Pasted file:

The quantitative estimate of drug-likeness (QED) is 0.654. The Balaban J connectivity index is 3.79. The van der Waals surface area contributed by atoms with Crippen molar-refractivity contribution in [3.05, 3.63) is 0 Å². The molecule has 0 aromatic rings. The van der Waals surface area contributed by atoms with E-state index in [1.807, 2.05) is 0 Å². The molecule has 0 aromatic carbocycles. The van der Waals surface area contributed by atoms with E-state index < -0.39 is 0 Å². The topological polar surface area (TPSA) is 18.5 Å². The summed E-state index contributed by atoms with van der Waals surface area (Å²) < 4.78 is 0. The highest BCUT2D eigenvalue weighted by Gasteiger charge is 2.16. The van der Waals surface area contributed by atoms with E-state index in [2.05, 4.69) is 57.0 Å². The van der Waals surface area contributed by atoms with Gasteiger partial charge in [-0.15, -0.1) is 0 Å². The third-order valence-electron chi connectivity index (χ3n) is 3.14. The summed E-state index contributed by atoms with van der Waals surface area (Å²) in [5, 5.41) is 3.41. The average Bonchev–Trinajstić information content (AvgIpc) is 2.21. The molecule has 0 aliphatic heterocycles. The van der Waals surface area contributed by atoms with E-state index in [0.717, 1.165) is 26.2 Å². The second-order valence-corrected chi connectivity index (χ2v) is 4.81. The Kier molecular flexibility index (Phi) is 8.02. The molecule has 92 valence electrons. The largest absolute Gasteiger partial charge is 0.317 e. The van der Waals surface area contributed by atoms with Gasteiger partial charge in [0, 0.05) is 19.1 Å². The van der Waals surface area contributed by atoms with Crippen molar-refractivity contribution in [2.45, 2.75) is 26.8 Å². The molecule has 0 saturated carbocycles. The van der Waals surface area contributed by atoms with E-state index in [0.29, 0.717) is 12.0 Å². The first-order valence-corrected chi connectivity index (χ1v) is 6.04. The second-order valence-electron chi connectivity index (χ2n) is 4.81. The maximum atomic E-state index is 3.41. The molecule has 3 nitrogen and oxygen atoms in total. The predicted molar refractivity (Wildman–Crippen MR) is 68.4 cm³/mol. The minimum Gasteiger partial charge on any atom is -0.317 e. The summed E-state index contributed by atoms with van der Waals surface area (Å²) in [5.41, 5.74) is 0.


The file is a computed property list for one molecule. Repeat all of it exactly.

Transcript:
The quantitative estimate of drug-likeness (QED) is 0.654. The Balaban J connectivity index is 3.79. The van der Waals surface area contributed by atoms with Crippen molar-refractivity contribution in [3.05, 3.63) is 0 Å². The molecule has 0 aromatic rings. The van der Waals surface area contributed by atoms with E-state index in [1.807, 2.05) is 0 Å². The molecule has 0 aromatic carbocycles. The van der Waals surface area contributed by atoms with E-state index < -0.39 is 0 Å². The topological polar surface area (TPSA) is 18.5 Å². The summed E-state index contributed by atoms with van der Waals surface area (Å²) < 4.78 is 0. The highest BCUT2D eigenvalue weighted by Gasteiger charge is 2.16. The van der Waals surface area contributed by atoms with E-state index in [2.05, 4.69) is 57.0 Å². The van der Waals surface area contributed by atoms with Gasteiger partial charge in [-0.15, -0.1) is 0 Å². The third-order valence-electron chi connectivity index (χ3n) is 3.14. The summed E-state index contributed by atoms with van der Waals surface area (Å²) in [5, 5.41) is 3.41. The average Bonchev–Trinajstić information content (AvgIpc) is 2.21. The molecule has 0 aliphatic heterocycles. The van der Waals surface area contributed by atoms with E-state index in [0.717, 1.165) is 26.2 Å². The second-order valence-corrected chi connectivity index (χ2v) is 4.81. The Kier molecular flexibility index (Phi) is 8.02. The molecule has 92 valence electrons. The largest absolute Gasteiger partial charge is 0.317 e. The van der Waals surface area contributed by atoms with Gasteiger partial charge in [0, 0.05) is 19.1 Å². The van der Waals surface area contributed by atoms with Crippen molar-refractivity contribution in [2.45, 2.75) is 26.8 Å². The molecule has 0 saturated carbocycles. The van der Waals surface area contributed by atoms with E-state index in [0.29, 0.717) is 12.0 Å². The first-order valence-corrected chi connectivity index (χ1v) is 6.04. The second-order valence-electron chi connectivity index (χ2n) is 4.81. The maximum atomic E-state index is 3.41. The molecule has 3 nitrogen and oxygen atoms in total. The predicted molar refractivity (Wildman–Crippen MR) is 68.4 cm³/mol. The minimum Gasteiger partial charge on any atom is -0.317 e. The summed E-state index contributed by atoms with van der Waals surface area (Å²) in [5.41, 5.74) is 0.